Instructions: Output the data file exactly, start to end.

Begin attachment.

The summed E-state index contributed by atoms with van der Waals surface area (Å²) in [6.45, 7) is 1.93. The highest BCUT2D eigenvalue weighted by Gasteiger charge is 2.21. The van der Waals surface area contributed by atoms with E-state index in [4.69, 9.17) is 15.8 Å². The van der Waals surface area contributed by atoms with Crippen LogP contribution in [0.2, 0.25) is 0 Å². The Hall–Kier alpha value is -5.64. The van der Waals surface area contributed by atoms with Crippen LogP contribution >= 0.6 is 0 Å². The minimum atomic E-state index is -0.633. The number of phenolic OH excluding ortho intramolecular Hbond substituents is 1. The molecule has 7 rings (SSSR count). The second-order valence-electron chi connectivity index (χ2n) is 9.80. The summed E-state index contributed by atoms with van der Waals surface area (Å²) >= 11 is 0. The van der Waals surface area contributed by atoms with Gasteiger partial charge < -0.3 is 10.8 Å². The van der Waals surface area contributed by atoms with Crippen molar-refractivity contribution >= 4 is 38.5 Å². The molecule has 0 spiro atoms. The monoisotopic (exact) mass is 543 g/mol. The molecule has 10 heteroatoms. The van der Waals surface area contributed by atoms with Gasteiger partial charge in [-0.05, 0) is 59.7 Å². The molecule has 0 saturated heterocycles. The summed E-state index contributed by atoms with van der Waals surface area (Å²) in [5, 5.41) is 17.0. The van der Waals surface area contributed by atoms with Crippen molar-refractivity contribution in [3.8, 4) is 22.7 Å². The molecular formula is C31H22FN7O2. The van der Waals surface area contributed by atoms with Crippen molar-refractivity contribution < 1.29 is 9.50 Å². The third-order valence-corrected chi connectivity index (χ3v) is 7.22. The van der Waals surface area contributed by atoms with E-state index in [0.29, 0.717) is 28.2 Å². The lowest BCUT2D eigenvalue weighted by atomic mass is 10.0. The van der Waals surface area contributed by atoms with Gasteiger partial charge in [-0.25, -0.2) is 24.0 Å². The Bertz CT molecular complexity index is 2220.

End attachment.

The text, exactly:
The summed E-state index contributed by atoms with van der Waals surface area (Å²) in [6.45, 7) is 1.93. The highest BCUT2D eigenvalue weighted by Gasteiger charge is 2.21. The van der Waals surface area contributed by atoms with E-state index in [4.69, 9.17) is 15.8 Å². The van der Waals surface area contributed by atoms with Crippen LogP contribution in [0.2, 0.25) is 0 Å². The Hall–Kier alpha value is -5.64. The van der Waals surface area contributed by atoms with Crippen LogP contribution >= 0.6 is 0 Å². The minimum atomic E-state index is -0.633. The number of phenolic OH excluding ortho intramolecular Hbond substituents is 1. The molecule has 7 rings (SSSR count). The second-order valence-electron chi connectivity index (χ2n) is 9.80. The summed E-state index contributed by atoms with van der Waals surface area (Å²) >= 11 is 0. The van der Waals surface area contributed by atoms with Gasteiger partial charge < -0.3 is 10.8 Å². The van der Waals surface area contributed by atoms with Crippen molar-refractivity contribution >= 4 is 38.5 Å². The molecule has 0 spiro atoms. The monoisotopic (exact) mass is 543 g/mol. The molecule has 10 heteroatoms. The van der Waals surface area contributed by atoms with Gasteiger partial charge in [-0.05, 0) is 59.7 Å². The molecule has 0 saturated heterocycles. The summed E-state index contributed by atoms with van der Waals surface area (Å²) in [5, 5.41) is 17.0. The van der Waals surface area contributed by atoms with Crippen molar-refractivity contribution in [3.8, 4) is 22.7 Å². The molecular formula is C31H22FN7O2. The van der Waals surface area contributed by atoms with Crippen molar-refractivity contribution < 1.29 is 9.50 Å². The third-order valence-corrected chi connectivity index (χ3v) is 7.22. The van der Waals surface area contributed by atoms with E-state index in [0.29, 0.717) is 28.2 Å². The lowest BCUT2D eigenvalue weighted by atomic mass is 10.0. The van der Waals surface area contributed by atoms with Gasteiger partial charge in [-0.25, -0.2) is 24.0 Å². The Bertz CT molecular complexity index is 2220.